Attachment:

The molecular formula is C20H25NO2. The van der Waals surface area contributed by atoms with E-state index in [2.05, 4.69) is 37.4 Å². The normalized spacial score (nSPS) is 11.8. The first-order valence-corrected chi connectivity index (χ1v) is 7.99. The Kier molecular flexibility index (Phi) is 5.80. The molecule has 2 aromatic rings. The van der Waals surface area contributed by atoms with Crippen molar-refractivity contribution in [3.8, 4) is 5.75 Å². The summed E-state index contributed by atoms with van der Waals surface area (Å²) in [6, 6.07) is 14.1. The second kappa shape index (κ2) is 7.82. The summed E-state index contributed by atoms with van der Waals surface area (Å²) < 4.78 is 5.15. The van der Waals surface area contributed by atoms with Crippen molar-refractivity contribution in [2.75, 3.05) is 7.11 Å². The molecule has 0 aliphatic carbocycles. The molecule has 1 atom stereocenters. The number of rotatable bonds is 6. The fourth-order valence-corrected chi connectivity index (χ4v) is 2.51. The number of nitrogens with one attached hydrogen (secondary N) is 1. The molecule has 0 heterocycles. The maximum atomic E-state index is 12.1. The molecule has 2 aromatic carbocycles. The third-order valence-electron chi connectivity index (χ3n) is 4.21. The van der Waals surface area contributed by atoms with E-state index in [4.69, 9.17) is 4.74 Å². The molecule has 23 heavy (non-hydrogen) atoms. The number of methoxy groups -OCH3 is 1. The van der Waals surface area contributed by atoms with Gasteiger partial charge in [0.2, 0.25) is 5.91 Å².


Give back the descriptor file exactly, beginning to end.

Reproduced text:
The molecular formula is C20H25NO2. The van der Waals surface area contributed by atoms with E-state index in [2.05, 4.69) is 37.4 Å². The normalized spacial score (nSPS) is 11.8. The first-order valence-corrected chi connectivity index (χ1v) is 7.99. The Kier molecular flexibility index (Phi) is 5.80. The molecule has 2 aromatic rings. The van der Waals surface area contributed by atoms with Crippen molar-refractivity contribution in [3.8, 4) is 5.75 Å². The summed E-state index contributed by atoms with van der Waals surface area (Å²) in [6, 6.07) is 14.1. The second kappa shape index (κ2) is 7.82. The summed E-state index contributed by atoms with van der Waals surface area (Å²) < 4.78 is 5.15. The van der Waals surface area contributed by atoms with Crippen molar-refractivity contribution in [2.75, 3.05) is 7.11 Å². The molecule has 0 aliphatic carbocycles. The molecule has 1 atom stereocenters. The number of rotatable bonds is 6. The fourth-order valence-corrected chi connectivity index (χ4v) is 2.51. The number of nitrogens with one attached hydrogen (secondary N) is 1. The molecule has 0 heterocycles. The maximum atomic E-state index is 12.1. The molecule has 2 aromatic carbocycles. The third-order valence-electron chi connectivity index (χ3n) is 4.21. The van der Waals surface area contributed by atoms with E-state index in [4.69, 9.17) is 4.74 Å². The molecule has 23 heavy (non-hydrogen) atoms. The number of methoxy groups -OCH3 is 1. The van der Waals surface area contributed by atoms with Gasteiger partial charge in [0.2, 0.25) is 5.91 Å².